Thinking about refinancing your mortgage? If so, you may want to consider these 4 common mortgage refinancing mistakes to avoid.
Failing to Do your Basic Homework
Before you call mortgage lenders, do your own basic research, says Jill Buchanan, senior vice president at MIDFLORIDA Credit Union in Lakeland, Florida.
For starters, know your credit score, which is key to determining the rate you will receive. You can check your credit score for free at WisePiggy.com.
Also, get a general idea of your home’s worth by checking home-valuation sites such as Zillow.com or by talking to a Realtor.
Armed with that information, visit HSH.com to view advertised mortgage rates from various lenders. Then, use a refinance calculator to estimate your new monthly mortgage payment.
“You can get an educated idea of the rate, closing costs and new payment without having anybody pull your credit,” Buchanan says. Source: http://www.investopedia.com/partner/quinstreet/articles/personal-finance/102314/8-common-refinance-mistakes.asp
Opening New Credit Accounts and Running Up Debt
Lenders check your credit when you apply for a refinance, and they check it again just before settlement, says Frank Donnelly, chairman of the Mortgage Bankers Association of Metropolitan Washington, D.C.
Making major purchases on credit or applying for new credit could lead to delays in the approval process, Donnelly says. “In the worst case, you could get rejected.”
Every time you open a new credit account, your credit score drops. Lower credit scores translate into higher mortgage rates.
“They will save $100 on a new TV if they open a store credit card, but wind up paying thousands more on their refinance,” says Todd Huettner president of Huettner Capital. Source: http://www.hsh.com/finance/refinance/refinance-mistakes.html
Forgetting to Consider All Costs
Lowering your monthly payment is a key goal of any refinance. But it should not be the only factor you weigh.
Before you even begin the refinance process, check your current mortgage documents to make sure your loan doesn’t contain a penalty if you pay off your mortgage early, says Dana DeSarno, lending spokesman for Navy Federal Credit Union.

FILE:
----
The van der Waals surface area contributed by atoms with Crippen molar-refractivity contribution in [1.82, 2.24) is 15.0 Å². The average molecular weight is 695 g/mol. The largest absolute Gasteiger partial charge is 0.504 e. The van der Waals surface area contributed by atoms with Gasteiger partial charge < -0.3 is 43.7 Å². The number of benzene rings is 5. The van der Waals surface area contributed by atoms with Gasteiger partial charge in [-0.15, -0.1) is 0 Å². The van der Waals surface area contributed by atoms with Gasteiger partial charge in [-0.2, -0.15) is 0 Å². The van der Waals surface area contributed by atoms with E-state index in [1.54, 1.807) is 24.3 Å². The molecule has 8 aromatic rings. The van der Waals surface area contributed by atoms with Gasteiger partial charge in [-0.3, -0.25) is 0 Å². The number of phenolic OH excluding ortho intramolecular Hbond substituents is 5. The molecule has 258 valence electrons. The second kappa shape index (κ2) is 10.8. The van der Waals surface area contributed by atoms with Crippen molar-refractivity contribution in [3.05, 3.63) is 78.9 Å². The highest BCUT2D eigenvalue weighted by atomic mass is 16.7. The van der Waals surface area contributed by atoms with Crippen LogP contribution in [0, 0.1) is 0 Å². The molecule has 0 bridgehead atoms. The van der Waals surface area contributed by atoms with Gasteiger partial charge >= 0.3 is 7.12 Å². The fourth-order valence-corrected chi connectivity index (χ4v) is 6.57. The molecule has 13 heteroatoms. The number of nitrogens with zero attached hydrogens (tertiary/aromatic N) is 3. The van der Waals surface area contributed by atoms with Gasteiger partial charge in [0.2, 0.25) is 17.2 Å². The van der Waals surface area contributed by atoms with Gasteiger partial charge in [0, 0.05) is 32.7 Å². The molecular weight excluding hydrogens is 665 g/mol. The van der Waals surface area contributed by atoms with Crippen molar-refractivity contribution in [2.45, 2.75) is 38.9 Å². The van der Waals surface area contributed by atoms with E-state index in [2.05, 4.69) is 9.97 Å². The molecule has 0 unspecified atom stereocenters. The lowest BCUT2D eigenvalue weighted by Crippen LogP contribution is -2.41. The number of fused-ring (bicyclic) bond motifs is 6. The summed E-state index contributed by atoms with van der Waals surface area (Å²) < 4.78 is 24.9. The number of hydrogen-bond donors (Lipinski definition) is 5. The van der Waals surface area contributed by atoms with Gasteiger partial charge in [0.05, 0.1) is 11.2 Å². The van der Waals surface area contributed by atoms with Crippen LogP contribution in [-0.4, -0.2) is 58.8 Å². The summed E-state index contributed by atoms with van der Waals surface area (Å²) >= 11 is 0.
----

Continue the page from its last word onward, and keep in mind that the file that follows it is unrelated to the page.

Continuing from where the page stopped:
Weigh the amount of time you have left on your current mortgage, and factor in the refinance’s closing costs, Buchanan says. If you don’t plan to stay in your house very long or are close to paying it off, a refinance may not make sense.
Look at all fees when comparing refinance offers. Run the numbers on different scenarios by changing the loan amount, and looking at the cost with and without upfront points.
Some mortgage lenders may offer no closing costs on refinancing to existing customers. But be on guard: Find out if the closing costs are being incorporated into the monthly mortgage payments. Source: http://www.seattlepi.com/business/fool/article/8-Common-Refinance-Mistakes-5831949.php
Having a Low Credit Score
How good does your credit score need to be to get a refinance? It depends, says Joe Metzler, a mortgage consultant at Mortgages Unlimited in St. Paul, Minnesota.
“A standard conventional-type loan requires a (credit score of) 660 or higher to be in the game,” Metzler explains. “With an FHA loan, 100 percent of lenders will work with you if you have a (score of) 640 of higher. As soon as you drop to 639, you drop to 25 percent of lenders.”
Less than 10 percent of lenders work with borrowers whose credit score is below 620, Metzler says. That number drops to 2 percent of lenders for borrowers with scores below 600. Source: http://www.msn.com/en-us/money/home-refinancing/8-common-refinance-mistakes/ar-BB8BYLN
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Gary Wong, MBA
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